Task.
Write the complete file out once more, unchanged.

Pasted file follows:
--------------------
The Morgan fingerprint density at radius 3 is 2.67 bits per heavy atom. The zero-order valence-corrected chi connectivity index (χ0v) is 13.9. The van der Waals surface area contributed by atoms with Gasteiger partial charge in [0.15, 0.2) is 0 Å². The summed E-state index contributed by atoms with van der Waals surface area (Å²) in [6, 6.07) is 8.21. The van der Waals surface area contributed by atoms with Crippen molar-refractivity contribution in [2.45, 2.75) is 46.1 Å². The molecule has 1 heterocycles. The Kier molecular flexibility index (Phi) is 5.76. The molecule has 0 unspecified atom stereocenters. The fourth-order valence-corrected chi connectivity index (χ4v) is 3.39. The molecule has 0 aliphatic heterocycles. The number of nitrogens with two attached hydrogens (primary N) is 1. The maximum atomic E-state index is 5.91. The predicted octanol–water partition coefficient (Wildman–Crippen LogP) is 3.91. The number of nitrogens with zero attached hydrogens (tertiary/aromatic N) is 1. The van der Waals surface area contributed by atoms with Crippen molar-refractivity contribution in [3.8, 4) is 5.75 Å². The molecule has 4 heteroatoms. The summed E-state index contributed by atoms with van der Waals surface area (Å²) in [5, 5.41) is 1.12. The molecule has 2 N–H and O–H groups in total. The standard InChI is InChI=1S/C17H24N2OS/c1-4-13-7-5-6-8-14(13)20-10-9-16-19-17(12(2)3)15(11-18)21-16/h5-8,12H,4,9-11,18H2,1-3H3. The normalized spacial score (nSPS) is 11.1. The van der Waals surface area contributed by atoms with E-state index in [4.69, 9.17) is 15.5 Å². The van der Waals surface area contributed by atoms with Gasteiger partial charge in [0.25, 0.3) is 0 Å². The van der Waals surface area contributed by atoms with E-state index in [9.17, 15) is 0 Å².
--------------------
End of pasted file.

The Morgan fingerprint density at radius 3 is 2.67 bits per heavy atom. The zero-order valence-corrected chi connectivity index (χ0v) is 13.9. The van der Waals surface area contributed by atoms with Gasteiger partial charge in [0.15, 0.2) is 0 Å². The summed E-state index contributed by atoms with van der Waals surface area (Å²) in [6, 6.07) is 8.21. The van der Waals surface area contributed by atoms with Crippen molar-refractivity contribution in [2.45, 2.75) is 46.1 Å². The molecule has 1 heterocycles. The Kier molecular flexibility index (Phi) is 5.76. The molecule has 0 unspecified atom stereocenters. The fourth-order valence-corrected chi connectivity index (χ4v) is 3.39. The molecule has 0 aliphatic heterocycles. The number of nitrogens with two attached hydrogens (primary N) is 1. The maximum atomic E-state index is 5.91. The predicted octanol–water partition coefficient (Wildman–Crippen LogP) is 3.91. The number of nitrogens with zero attached hydrogens (tertiary/aromatic N) is 1. The van der Waals surface area contributed by atoms with Crippen molar-refractivity contribution in [3.8, 4) is 5.75 Å². The molecule has 4 heteroatoms. The summed E-state index contributed by atoms with van der Waals surface area (Å²) in [5, 5.41) is 1.12. The molecule has 2 N–H and O–H groups in total. The standard InChI is InChI=1S/C17H24N2OS/c1-4-13-7-5-6-8-14(13)20-10-9-16-19-17(12(2)3)15(11-18)21-16/h5-8,12H,4,9-11,18H2,1-3H3. The normalized spacial score (nSPS) is 11.1. The van der Waals surface area contributed by atoms with E-state index in [4.69, 9.17) is 15.5 Å². The van der Waals surface area contributed by atoms with Gasteiger partial charge in [0.25, 0.3) is 0 Å². The van der Waals surface area contributed by atoms with E-state index in [9.17, 15) is 0 Å².